“We wanted to be flamboyant and ridiculous…” hmv.com talks to The Kills
The Kills are back, finally.
The duo of Alison Mosshart and Jamie Hince released their last album, Blood Pressures, back in April 2011. Plans to record album number five were delayed by a hand injury that required Hince to have five surgeries and relearn how to play guitar. Another possible source of delay was the breakdown of his marriage to model Kate Moss. Married in 2011, the couple split last year. Mosshart occupied herself with her art and being a member of Jack Black’s band The Dead Weather.
Sufficiently recovered from injuries physical and personal, Mosshart and Hince reunited last year to record Ash & Ice (you can preview and purchase it on the right-hand side of the page) in Los Angeles and New York. The new record, out June 3rd through Domino Records, includes first single 'Doing It to Death' and its follow-up, 'Heart of a Dog'. A third song, 'Siberian Nights', features a video directed by actor Giovani Ribisi. An extensive tour began in March, with additional North American dates scheduled for the fall.
hmv.com spoke to Mosshart and Hince backstage at Toronto’s Danforth Music Hall last month. Among the topics discussed were Hince’s hand, the band’s fans, their punk roots, and why The Kills never want to be as big as Taylor Swift.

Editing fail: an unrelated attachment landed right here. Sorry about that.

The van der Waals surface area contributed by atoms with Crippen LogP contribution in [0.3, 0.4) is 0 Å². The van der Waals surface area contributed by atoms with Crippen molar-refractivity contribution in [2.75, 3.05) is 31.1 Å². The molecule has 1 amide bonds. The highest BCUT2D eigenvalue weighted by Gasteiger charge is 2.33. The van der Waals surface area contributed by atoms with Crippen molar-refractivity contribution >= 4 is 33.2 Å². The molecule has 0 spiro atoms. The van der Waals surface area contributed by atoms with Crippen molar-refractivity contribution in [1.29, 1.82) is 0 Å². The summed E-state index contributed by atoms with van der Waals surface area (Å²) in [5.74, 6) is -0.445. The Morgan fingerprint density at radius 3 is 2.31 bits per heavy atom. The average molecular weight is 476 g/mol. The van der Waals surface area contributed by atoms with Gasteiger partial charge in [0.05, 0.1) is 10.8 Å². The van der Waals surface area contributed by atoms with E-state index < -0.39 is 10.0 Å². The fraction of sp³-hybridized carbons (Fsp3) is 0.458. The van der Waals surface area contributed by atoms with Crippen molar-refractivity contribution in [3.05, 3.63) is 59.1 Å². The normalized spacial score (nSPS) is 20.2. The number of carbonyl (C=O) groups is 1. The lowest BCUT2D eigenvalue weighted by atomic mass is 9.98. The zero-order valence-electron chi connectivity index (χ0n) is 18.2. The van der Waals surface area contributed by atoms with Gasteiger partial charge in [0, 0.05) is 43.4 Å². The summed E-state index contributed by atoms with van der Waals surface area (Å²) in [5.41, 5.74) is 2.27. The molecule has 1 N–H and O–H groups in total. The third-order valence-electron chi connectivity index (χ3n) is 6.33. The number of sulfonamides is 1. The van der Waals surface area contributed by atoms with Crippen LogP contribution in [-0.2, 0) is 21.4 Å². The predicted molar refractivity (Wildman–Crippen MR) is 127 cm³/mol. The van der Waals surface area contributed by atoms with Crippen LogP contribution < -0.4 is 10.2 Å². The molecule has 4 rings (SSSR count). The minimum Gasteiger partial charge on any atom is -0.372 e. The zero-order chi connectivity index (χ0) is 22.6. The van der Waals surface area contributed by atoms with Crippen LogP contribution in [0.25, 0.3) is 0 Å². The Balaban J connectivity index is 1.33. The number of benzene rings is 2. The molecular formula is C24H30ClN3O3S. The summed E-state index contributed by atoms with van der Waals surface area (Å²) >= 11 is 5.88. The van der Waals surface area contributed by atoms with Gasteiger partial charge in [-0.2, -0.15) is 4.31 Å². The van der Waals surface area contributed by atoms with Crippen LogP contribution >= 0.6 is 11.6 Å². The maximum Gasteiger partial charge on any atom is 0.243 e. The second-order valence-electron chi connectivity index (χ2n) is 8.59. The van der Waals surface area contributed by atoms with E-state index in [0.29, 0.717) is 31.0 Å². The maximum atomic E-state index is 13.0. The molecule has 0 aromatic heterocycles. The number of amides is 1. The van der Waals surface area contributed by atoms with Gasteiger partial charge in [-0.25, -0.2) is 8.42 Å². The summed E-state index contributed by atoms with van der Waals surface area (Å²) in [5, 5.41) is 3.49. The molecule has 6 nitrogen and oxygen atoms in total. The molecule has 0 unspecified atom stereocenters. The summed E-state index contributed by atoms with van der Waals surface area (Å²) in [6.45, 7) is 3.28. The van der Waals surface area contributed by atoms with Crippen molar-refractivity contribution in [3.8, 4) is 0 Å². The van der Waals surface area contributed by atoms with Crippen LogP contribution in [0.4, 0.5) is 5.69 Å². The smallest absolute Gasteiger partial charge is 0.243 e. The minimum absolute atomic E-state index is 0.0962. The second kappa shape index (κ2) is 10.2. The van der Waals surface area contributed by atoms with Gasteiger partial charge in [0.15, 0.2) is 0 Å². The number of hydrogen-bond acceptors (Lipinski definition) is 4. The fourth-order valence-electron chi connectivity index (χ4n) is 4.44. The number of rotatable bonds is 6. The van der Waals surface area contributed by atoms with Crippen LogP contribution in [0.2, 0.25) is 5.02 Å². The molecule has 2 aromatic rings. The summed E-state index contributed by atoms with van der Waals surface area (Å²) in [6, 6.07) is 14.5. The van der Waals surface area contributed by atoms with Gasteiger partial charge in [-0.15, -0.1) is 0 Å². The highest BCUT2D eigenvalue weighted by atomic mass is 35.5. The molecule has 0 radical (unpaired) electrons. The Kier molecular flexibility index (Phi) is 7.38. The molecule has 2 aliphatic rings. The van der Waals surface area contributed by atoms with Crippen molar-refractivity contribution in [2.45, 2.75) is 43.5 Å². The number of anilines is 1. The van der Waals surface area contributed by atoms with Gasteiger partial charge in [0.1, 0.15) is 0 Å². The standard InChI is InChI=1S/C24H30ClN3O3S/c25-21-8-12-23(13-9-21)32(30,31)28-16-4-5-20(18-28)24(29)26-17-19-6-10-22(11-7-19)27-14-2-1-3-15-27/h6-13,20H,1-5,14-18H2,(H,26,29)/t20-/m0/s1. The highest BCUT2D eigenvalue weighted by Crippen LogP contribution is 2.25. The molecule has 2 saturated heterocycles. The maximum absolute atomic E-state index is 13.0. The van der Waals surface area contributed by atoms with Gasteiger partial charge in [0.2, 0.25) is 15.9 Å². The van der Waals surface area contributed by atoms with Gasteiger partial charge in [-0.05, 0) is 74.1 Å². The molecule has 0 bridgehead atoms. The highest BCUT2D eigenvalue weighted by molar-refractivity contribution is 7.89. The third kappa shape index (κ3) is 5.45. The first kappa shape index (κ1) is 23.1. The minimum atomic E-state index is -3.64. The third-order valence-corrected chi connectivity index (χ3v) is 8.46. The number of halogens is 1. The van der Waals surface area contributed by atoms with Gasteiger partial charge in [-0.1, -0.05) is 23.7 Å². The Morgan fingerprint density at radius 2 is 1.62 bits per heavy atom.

You’re deep into your first tour for this album. Jamie, did you have any particular anxiety going into this tour because of your finger?
Jamie: “Not specific to my injury. Because I’d already done all the auditioning I needed to do to know that I could play. People might disagree but I feel like I’m a much better guitar player now. I don’t know why that is. It’s because I don’t rely on anything normal or orthodox anymore. I used to think my heart bone was connected to my hand bone. But now I think my brain bone is connected to my hand bone. And I think more about it, you know? And it’s a really nice way of playing.”
Jamie, outside of how it might affect your guitar playing, what does that kind of an injury do to your sense of your control over your own body?
Jamie: “I’m aware that I’m not 19 anymore, and there are things that I’m careful about much more now. I was a lot more reckless with my body. The thing that came out of this is I discovered that I’m an extremely positive person. I’d say much more than the majority of people I know. And it surprised me because I didn’t think I’d be like that. I thought I’d be pragmatic and erring on the pessimistic side. But I’m super-positive. I’m a f--king lifesaver. And that really threw me when I found that out.”
How did you find that out?
Jamie: “I was at a 17-year-old’s birthday party and there was a 100-year-old man there who started choking and I basically saved his life, which is why I’m saying I’m a lifesaver.”
Alison: “I remember that!”
Jamie: “And everyone else was like ‘Oh nooooo!’ and I just went straight to work. I surprised myself. I was shocked!”
Allison: “I think any time you have an injury or illness or anything like that, it’s kind of life-affirming. You have to really psych yourself out of going down the drain and working around it. At the beginning of this tour I had a sprained knee. I couldn’t walk. And every single day felt like it would last forever. What if it doesn’t heal? What if I need to get knee surgery? What if I’m out for six months, right when the record comes out? It’s so easy to do something like that and injure yourself. It just happens. I think we got our bad shit out of the way. We’re good.”